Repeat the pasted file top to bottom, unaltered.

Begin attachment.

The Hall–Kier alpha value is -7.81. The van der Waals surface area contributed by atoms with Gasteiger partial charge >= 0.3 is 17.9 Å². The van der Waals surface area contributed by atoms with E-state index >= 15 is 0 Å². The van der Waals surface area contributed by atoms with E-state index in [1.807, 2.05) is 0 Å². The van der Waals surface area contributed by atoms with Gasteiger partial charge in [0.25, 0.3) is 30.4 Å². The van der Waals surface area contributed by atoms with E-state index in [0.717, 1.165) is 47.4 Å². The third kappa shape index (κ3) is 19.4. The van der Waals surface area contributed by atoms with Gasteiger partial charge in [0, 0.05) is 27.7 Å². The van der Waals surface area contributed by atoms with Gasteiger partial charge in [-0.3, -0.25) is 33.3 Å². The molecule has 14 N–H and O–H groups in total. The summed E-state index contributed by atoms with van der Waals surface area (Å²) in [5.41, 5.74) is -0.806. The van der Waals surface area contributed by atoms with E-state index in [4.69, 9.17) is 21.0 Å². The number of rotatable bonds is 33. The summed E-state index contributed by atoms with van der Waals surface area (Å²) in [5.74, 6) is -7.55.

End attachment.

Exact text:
The Hall–Kier alpha value is -7.81. The van der Waals surface area contributed by atoms with Gasteiger partial charge >= 0.3 is 17.9 Å². The van der Waals surface area contributed by atoms with E-state index >= 15 is 0 Å². The van der Waals surface area contributed by atoms with E-state index in [1.807, 2.05) is 0 Å². The van der Waals surface area contributed by atoms with Gasteiger partial charge in [0.25, 0.3) is 30.4 Å². The van der Waals surface area contributed by atoms with E-state index in [0.717, 1.165) is 47.4 Å². The third kappa shape index (κ3) is 19.4. The van der Waals surface area contributed by atoms with Gasteiger partial charge in [0, 0.05) is 27.7 Å². The van der Waals surface area contributed by atoms with Gasteiger partial charge in [-0.3, -0.25) is 33.3 Å². The molecule has 14 N–H and O–H groups in total. The summed E-state index contributed by atoms with van der Waals surface area (Å²) in [5.41, 5.74) is -0.806. The van der Waals surface area contributed by atoms with E-state index in [4.69, 9.17) is 21.0 Å². The number of rotatable bonds is 33. The summed E-state index contributed by atoms with van der Waals surface area (Å²) in [5.74, 6) is -7.55.